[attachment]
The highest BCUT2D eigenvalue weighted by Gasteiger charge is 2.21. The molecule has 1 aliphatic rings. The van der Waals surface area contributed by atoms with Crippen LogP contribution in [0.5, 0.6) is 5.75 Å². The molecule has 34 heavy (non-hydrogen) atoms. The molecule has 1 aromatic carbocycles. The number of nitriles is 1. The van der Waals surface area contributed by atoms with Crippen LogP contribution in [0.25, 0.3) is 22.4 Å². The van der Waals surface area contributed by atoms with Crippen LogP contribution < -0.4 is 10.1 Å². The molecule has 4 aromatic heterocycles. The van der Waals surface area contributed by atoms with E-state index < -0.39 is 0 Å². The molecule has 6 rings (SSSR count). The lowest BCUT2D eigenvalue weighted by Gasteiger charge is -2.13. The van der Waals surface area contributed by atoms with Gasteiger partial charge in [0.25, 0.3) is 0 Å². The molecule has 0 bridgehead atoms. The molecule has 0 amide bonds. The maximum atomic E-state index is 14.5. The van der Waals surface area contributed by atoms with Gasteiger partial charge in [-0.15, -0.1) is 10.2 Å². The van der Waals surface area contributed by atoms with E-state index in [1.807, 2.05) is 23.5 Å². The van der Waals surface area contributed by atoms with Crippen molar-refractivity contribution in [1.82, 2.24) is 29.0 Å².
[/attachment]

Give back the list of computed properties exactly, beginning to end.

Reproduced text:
The highest BCUT2D eigenvalue weighted by Gasteiger charge is 2.21. The molecule has 1 aliphatic rings. The van der Waals surface area contributed by atoms with Crippen LogP contribution in [0.5, 0.6) is 5.75 Å². The molecule has 34 heavy (non-hydrogen) atoms. The molecule has 1 aromatic carbocycles. The number of nitriles is 1. The van der Waals surface area contributed by atoms with Crippen LogP contribution in [0.25, 0.3) is 22.4 Å². The van der Waals surface area contributed by atoms with Crippen LogP contribution < -0.4 is 10.1 Å². The molecule has 4 aromatic heterocycles. The van der Waals surface area contributed by atoms with E-state index < -0.39 is 0 Å². The molecule has 6 rings (SSSR count). The lowest BCUT2D eigenvalue weighted by Gasteiger charge is -2.13. The van der Waals surface area contributed by atoms with Gasteiger partial charge in [0.25, 0.3) is 0 Å². The molecule has 0 bridgehead atoms. The molecule has 0 amide bonds. The maximum atomic E-state index is 14.5. The van der Waals surface area contributed by atoms with Gasteiger partial charge in [-0.15, -0.1) is 10.2 Å². The van der Waals surface area contributed by atoms with E-state index in [1.807, 2.05) is 23.5 Å². The van der Waals surface area contributed by atoms with Crippen molar-refractivity contribution in [1.82, 2.24) is 29.0 Å².